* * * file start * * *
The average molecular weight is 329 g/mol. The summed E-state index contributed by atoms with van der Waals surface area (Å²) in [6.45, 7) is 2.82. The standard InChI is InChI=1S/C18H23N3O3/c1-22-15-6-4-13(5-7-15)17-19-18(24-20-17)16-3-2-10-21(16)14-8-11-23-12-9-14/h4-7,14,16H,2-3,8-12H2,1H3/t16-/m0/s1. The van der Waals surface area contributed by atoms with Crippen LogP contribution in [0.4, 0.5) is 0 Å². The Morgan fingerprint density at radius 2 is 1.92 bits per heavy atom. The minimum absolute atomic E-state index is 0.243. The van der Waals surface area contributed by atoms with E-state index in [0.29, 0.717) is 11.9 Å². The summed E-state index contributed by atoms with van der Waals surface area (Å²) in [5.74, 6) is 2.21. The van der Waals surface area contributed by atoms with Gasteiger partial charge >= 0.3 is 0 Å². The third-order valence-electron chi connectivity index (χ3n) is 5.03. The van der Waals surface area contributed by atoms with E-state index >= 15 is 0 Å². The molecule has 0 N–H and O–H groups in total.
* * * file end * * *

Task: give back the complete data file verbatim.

The average molecular weight is 329 g/mol. The summed E-state index contributed by atoms with van der Waals surface area (Å²) in [6.45, 7) is 2.82. The standard InChI is InChI=1S/C18H23N3O3/c1-22-15-6-4-13(5-7-15)17-19-18(24-20-17)16-3-2-10-21(16)14-8-11-23-12-9-14/h4-7,14,16H,2-3,8-12H2,1H3/t16-/m0/s1. The van der Waals surface area contributed by atoms with Crippen LogP contribution in [0.4, 0.5) is 0 Å². The Morgan fingerprint density at radius 2 is 1.92 bits per heavy atom. The minimum absolute atomic E-state index is 0.243. The van der Waals surface area contributed by atoms with E-state index in [0.29, 0.717) is 11.9 Å². The summed E-state index contributed by atoms with van der Waals surface area (Å²) in [5.74, 6) is 2.21. The van der Waals surface area contributed by atoms with Gasteiger partial charge >= 0.3 is 0 Å². The third-order valence-electron chi connectivity index (χ3n) is 5.03. The van der Waals surface area contributed by atoms with E-state index >= 15 is 0 Å². The molecule has 0 N–H and O–H groups in total.